Bob Lucky with One of His Ukes
In his review of Steven Carter’s haibun, “In the Crowd” (in our last issue), Bob quotes Carter as saying, “all forms of memory are masochistic.” And Bob went on to say, “in Carter’s explication, it is clear that a single remembered experience has the power to conjure worlds where, (quoting Carter) “every possibility in this particular one, every might-have-been, exists and is endlessly played out.” Bob concludes that “The masochism lies in the awareness of lost memories.”
Getting back to the link-shift concept, two of my favourite free-verse poets, Billy Collins and Ted Kooser, both past US poet laureates, achieve this same sort of ending shift in their work. As examples, consider Collins' “Forgetfulness” and be sure to catch the poignant shift in the last lines – where the piece goes from witty to a sense of loss.
And try Kooser’s “Selecting a Reader” which also contains a witty, surprise shift in the last line.
Importantly, the themes addressed, Collin’s, Kooser’s and Lucky’s, all feel real. Our common human foibles are on display, albeit often with a sense of humour and poignancy.
For second shift example from Bob’s works, but this one within a haiku, consider one from his Ethiopian Time (2014) collection. He achieves the same kind of shift using just 7 words, 12 syllables and two juxtaposed phrases.
the warmth of
Billy Collins has suggested that many, if not most, mainstream poets are writing for other poets, and not for a general public. They’re producing work filled with poetic tropes with the result, as Collins asserts, that too many people dislike and don’t read poetry, feeling it’s impossible to understand.
I remember high school English classes in which we were force-marched into stating what we understood a poem to mean, only to be too confused to reply or, if we ventured a guess, we were told we were wrong. Of course, there was usually a poet-type in the class who came up with an answer that made the instructor smile – the kid was the kind we threw spitballs at when the teacher turned her back.
Seriously, as a 16-year-old, how was I to understand T.S. Eliot’s “The Lovesong of J. Arthur Prufrock?" I didn’t even have sufficient insight to understand some of the simpler verses:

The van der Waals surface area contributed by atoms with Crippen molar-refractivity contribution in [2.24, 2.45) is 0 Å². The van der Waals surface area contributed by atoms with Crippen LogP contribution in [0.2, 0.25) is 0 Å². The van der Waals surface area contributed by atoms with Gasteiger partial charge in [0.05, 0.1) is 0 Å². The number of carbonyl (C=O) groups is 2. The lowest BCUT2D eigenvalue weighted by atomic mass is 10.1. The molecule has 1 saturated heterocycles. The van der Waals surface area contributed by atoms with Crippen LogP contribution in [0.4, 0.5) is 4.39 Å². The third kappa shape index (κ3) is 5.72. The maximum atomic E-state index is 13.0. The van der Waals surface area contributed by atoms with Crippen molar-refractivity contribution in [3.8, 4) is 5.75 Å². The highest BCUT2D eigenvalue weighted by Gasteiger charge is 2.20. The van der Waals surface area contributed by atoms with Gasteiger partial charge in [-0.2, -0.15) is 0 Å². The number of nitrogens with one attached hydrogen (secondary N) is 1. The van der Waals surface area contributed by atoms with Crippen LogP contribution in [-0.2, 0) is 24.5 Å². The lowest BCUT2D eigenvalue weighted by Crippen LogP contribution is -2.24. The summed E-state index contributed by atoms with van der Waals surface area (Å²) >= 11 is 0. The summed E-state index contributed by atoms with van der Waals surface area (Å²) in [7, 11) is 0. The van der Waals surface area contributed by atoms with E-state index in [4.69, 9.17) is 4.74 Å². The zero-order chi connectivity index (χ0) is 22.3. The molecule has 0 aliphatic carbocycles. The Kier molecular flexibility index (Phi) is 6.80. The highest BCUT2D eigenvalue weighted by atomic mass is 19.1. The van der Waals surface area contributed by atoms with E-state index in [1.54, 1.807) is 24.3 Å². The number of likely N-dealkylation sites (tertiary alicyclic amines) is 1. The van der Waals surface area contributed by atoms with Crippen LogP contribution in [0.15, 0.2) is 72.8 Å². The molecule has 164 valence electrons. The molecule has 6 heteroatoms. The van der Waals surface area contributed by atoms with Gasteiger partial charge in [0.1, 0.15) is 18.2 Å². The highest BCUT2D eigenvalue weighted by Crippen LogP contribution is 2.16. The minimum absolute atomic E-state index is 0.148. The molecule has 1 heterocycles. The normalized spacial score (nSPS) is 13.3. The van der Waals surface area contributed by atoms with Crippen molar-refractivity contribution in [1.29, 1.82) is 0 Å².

Shall I part my hair behind?
Do I dare to eat a peach?
Okay, I get those lines now, maybe. Old guys don’t dare eat a ripe peach because it’s impossible to do so without the juices running down one’s chin and clothes, making them look as if they’re drooling. It’s difficult enough being old without looking ridiculous. But at the time when I had to comment on "Prufrock," I had thought: What’s that nonsense about parting my hair behind? Or daring to eat a peach? I loved peaches and dared to eat them all the time. I even swiped them from a neighbor’s tree. And I had a crew cut. Nothing to part. And who cares if the juice dribbles down my chin? Nancy just nodded her head indicating that she didn’t understand those lines either, and Triscuit mewed that she prefers tuna and doesn’t understand why anyone would consider eating a peach.
As an editor of various journals, I’ve noticed some haibunists reaching for poetic embellishment in an otherwise great narrative. As soon as I see a metaphor that doesn’t work, it’s like getting shat on by a squawking seagull (see what I mean? Poor choice of metaphor, yes? I promise, I won’t do it again). This isn’t to say that no haibunists manage great poetics within their storylines, just that very few do. Jeffrey Woodward, Ken Jones and David Cobb come to mind.
We haibunists are largely not in the free-verse, high-poetry business. Whine Jeffrey Woodward has lamented about the plethora of one paragraph plus one haiku works, and Ken Jones has called for more high poetry in haibun, it hasn't happened. In my view, haibun and haiku are for the most part about writing clear narrative texts with haiku-like succinctness and show-type imagery, and particularly without a lot of poetic embellishment. Okay, if you have a good story and an idea for an apt metaphor, why not use it? That is, so long as you’re not just showing off and are good at it, just as a peach tree is good at producing blossoms and peaches. (See, wasn’t that an awful distraction! It doesn’t work unless you spend a lot of time learning how to employ poetic tropes. And it wasn’t necessary for the purposes of this piece of writing, or was it?).
To reach for narrative works as opposed to prose poetry doesn't mean that our creative juices aren't stretched. Compelling work, humourous and/or poignant with a focus on descriptive detail, is a type of memoir writing that is not only difficult, but even more difficult in that we try to effectively marry a haiku to the prose.